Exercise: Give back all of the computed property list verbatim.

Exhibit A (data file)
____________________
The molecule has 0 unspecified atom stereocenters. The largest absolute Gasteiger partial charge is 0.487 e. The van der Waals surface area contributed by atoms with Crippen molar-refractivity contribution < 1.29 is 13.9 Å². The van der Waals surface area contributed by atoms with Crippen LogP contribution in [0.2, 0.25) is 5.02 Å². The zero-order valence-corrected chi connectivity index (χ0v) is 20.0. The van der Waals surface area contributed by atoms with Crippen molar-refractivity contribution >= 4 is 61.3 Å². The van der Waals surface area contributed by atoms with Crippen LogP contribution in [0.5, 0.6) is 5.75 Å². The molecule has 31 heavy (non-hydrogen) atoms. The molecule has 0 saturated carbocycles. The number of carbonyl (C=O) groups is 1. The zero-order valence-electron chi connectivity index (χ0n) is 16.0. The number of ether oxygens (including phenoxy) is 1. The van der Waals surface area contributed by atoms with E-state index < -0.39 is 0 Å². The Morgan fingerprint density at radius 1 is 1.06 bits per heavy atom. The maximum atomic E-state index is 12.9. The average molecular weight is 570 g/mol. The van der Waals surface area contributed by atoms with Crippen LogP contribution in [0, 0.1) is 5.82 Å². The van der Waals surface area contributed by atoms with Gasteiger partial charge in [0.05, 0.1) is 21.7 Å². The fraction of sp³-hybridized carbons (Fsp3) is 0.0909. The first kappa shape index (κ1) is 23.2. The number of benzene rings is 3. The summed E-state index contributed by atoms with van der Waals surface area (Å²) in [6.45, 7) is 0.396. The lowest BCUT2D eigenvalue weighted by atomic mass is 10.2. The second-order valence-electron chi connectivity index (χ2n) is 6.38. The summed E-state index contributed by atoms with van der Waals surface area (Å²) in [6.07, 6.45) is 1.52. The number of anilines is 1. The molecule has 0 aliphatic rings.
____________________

The molecule has 0 unspecified atom stereocenters. The largest absolute Gasteiger partial charge is 0.487 e. The van der Waals surface area contributed by atoms with Crippen molar-refractivity contribution < 1.29 is 13.9 Å². The van der Waals surface area contributed by atoms with Crippen LogP contribution in [0.2, 0.25) is 5.02 Å². The zero-order valence-corrected chi connectivity index (χ0v) is 20.0. The van der Waals surface area contributed by atoms with Crippen molar-refractivity contribution >= 4 is 61.3 Å². The van der Waals surface area contributed by atoms with Crippen LogP contribution in [0.5, 0.6) is 5.75 Å². The molecule has 31 heavy (non-hydrogen) atoms. The molecule has 0 saturated carbocycles. The number of carbonyl (C=O) groups is 1. The zero-order valence-electron chi connectivity index (χ0n) is 16.0. The number of ether oxygens (including phenoxy) is 1. The van der Waals surface area contributed by atoms with E-state index < -0.39 is 0 Å². The Morgan fingerprint density at radius 1 is 1.06 bits per heavy atom. The maximum atomic E-state index is 12.9. The average molecular weight is 570 g/mol. The van der Waals surface area contributed by atoms with Crippen LogP contribution in [0, 0.1) is 5.82 Å². The van der Waals surface area contributed by atoms with Gasteiger partial charge in [0.05, 0.1) is 21.7 Å². The fraction of sp³-hybridized carbons (Fsp3) is 0.0909. The first kappa shape index (κ1) is 23.2. The number of benzene rings is 3. The summed E-state index contributed by atoms with van der Waals surface area (Å²) in [6.45, 7) is 0.396. The lowest BCUT2D eigenvalue weighted by atomic mass is 10.2. The second-order valence-electron chi connectivity index (χ2n) is 6.38. The summed E-state index contributed by atoms with van der Waals surface area (Å²) in [6.07, 6.45) is 1.52. The number of anilines is 1. The molecule has 0 aliphatic rings.